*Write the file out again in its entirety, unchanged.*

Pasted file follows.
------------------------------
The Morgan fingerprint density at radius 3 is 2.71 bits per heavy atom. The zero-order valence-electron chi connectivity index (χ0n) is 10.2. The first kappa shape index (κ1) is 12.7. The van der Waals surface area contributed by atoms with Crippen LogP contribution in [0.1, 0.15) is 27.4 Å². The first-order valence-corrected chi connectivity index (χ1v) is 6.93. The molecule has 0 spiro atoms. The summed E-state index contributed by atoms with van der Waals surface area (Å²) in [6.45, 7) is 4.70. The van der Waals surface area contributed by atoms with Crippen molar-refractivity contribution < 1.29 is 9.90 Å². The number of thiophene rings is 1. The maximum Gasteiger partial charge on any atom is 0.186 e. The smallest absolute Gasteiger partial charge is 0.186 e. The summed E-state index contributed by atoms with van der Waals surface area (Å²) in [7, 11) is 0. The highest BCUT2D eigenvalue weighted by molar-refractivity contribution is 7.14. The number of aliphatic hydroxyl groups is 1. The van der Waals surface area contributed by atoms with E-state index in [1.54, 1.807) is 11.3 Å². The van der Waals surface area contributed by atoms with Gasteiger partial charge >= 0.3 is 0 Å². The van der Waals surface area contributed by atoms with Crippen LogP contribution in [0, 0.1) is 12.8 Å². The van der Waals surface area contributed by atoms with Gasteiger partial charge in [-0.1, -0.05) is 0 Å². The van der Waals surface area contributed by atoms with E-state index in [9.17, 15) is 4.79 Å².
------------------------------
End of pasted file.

The Morgan fingerprint density at radius 3 is 2.71 bits per heavy atom. The zero-order valence-electron chi connectivity index (χ0n) is 10.2. The first kappa shape index (κ1) is 12.7. The van der Waals surface area contributed by atoms with Crippen LogP contribution in [0.1, 0.15) is 27.4 Å². The first-order valence-corrected chi connectivity index (χ1v) is 6.93. The molecule has 0 spiro atoms. The summed E-state index contributed by atoms with van der Waals surface area (Å²) in [6.45, 7) is 4.70. The van der Waals surface area contributed by atoms with Crippen molar-refractivity contribution < 1.29 is 9.90 Å². The number of thiophene rings is 1. The maximum Gasteiger partial charge on any atom is 0.186 e. The smallest absolute Gasteiger partial charge is 0.186 e. The summed E-state index contributed by atoms with van der Waals surface area (Å²) in [7, 11) is 0. The highest BCUT2D eigenvalue weighted by molar-refractivity contribution is 7.14. The number of aliphatic hydroxyl groups is 1. The van der Waals surface area contributed by atoms with E-state index in [1.54, 1.807) is 11.3 Å². The van der Waals surface area contributed by atoms with Gasteiger partial charge >= 0.3 is 0 Å². The van der Waals surface area contributed by atoms with Crippen LogP contribution in [0, 0.1) is 12.8 Å². The van der Waals surface area contributed by atoms with Gasteiger partial charge in [-0.1, -0.05) is 0 Å². The van der Waals surface area contributed by atoms with E-state index in [9.17, 15) is 4.79 Å².